By Ken MacLeod
Although it has a huge summer junior program and a popular lighted driving range, Lit’l Links Golf Club in Broken Arrow has battled two giant issues when seeking more adult rounds on its fun par-3 course, one built to give a thorough examination of a golfer’s long and medium irons to wedge play.
First and foremost was the condition each summer of the formerly bent grass greens. On a good year, the course might lose only a few, while in a bad year, the majority of the greens would be suffering by the time the heat of July and August hit.
The second issue is the misconception, perhaps caused by the iffy choice of a course name, that the course is just for kids. Nothing could be further from the truth. Yes, it’s a par-3 course, but one that can stretch to more than 3,000 yards from the tips. Stand on any tee box on the hillside property, try to factor in the wind and the slope of the green and pick your weapon and shot shape carefully.
It’s a giant jigsaw puzzle, but one that you can solve to some degree in two hours or less. With the lighted driving range and pro shop loaded with new and used merchandise, it’s certainly an interesting and enjoyable place for golfers stressed for time or looking for a place to improve their scoring shots.
The good news for long-time patrons and newcomers is that the course has converted all 18 of its greens to Bermuda greens. The really interesting part about this is that it used a strain of Bermuda grass developed at Oklahoma State University called Latitude 36. It is not one of the ultra-dwarf varieties such as Champion or Mini-Verde that have been used on other Oklahoma courses that have converted to Bermuda.
Instead, Latitude was developed with funding from the USGA as a cold tolerant hybrid for use on tees, fairways and athletic fields. About the most closely mown surface it has been used on previously to Lit’l Links was as a croquet court at Oklahoma City Golf & Country Club, with great success. It is also in use at both Kauffman Stadium, home of the world champion Kansas City Royals, and at Arrowhead Stadium in Kansas City.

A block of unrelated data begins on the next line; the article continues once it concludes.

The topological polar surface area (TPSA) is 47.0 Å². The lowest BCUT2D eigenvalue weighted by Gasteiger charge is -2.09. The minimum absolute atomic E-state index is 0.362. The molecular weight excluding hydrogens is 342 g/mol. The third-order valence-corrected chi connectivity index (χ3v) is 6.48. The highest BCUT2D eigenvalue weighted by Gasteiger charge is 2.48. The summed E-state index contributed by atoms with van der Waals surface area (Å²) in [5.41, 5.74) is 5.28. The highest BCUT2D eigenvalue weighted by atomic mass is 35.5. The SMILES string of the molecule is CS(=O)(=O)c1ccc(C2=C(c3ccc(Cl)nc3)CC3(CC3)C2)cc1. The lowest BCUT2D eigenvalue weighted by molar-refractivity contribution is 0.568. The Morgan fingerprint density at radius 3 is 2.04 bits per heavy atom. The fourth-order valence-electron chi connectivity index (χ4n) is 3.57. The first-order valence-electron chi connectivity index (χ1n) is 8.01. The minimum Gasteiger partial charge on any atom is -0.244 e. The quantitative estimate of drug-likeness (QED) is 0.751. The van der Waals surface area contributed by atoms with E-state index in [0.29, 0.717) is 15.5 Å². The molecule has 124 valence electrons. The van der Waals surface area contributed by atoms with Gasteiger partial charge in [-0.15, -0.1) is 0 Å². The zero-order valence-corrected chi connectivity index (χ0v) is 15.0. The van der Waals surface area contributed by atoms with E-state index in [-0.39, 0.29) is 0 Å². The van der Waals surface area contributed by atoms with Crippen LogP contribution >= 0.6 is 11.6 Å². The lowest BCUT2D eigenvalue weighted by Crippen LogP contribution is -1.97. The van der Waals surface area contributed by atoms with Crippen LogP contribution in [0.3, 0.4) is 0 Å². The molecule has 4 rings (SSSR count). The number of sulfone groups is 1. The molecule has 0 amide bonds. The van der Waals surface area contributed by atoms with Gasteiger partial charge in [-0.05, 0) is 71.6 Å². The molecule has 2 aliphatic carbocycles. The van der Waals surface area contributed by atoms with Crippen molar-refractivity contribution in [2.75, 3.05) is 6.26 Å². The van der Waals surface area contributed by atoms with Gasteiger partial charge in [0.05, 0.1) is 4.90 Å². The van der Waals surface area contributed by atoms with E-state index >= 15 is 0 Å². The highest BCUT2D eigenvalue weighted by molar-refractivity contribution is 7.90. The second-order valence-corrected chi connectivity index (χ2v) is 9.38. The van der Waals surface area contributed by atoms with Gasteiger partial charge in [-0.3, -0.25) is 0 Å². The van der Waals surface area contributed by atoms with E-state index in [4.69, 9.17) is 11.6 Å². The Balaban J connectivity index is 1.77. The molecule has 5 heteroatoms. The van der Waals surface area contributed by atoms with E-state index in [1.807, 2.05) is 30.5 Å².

The cold tolerance was the key factor for Kyle Ingram, PGA professional, and course superintendent Neal Carroll. The course was not in position in terms of cost or manpower to purchase or be constantly putting on or taking off covers. It is hoped the Latitude 36 will survive Oklahoma winters with the same hardiness of common Bermuda fairways. Any areas that do experience winter kill will be patched in the spring.
"It’s an interesting experiment," said Dr. Dennis Martin, OSU professor and Turfgrass Extension Research Specialist, one of five men who developed and patented Latitude 36. "If you’re looking for something to survive and be affordable, then it could work out great. You can’t mow it as low as you would an ultra dwarf like Champion or Mini Verde."
Martin said OSU is working on ultra dwarf Bermuda varieties that will be cold tolerant enough to survive winters without use of covers, but those are probably five years away from commercial availability.
The greens at Lit’l Links were sodded instead of sprigged. A few were done in 2014 and the majority this summer. It will take another year before Carroll will be able to get them to speed and firmness he wants, but the good news is there will be no heat issues next summer. The winter will tell the tale.
Notes: Lit’l Links is located just off the Creek Turnpike at Olive (129th E. Ave.). Call 918-481-3673 or go to www.litllinks.com for more information.
The aforementioned junior program has produced 24 golfers who have won state championships, including multiple state championships by several.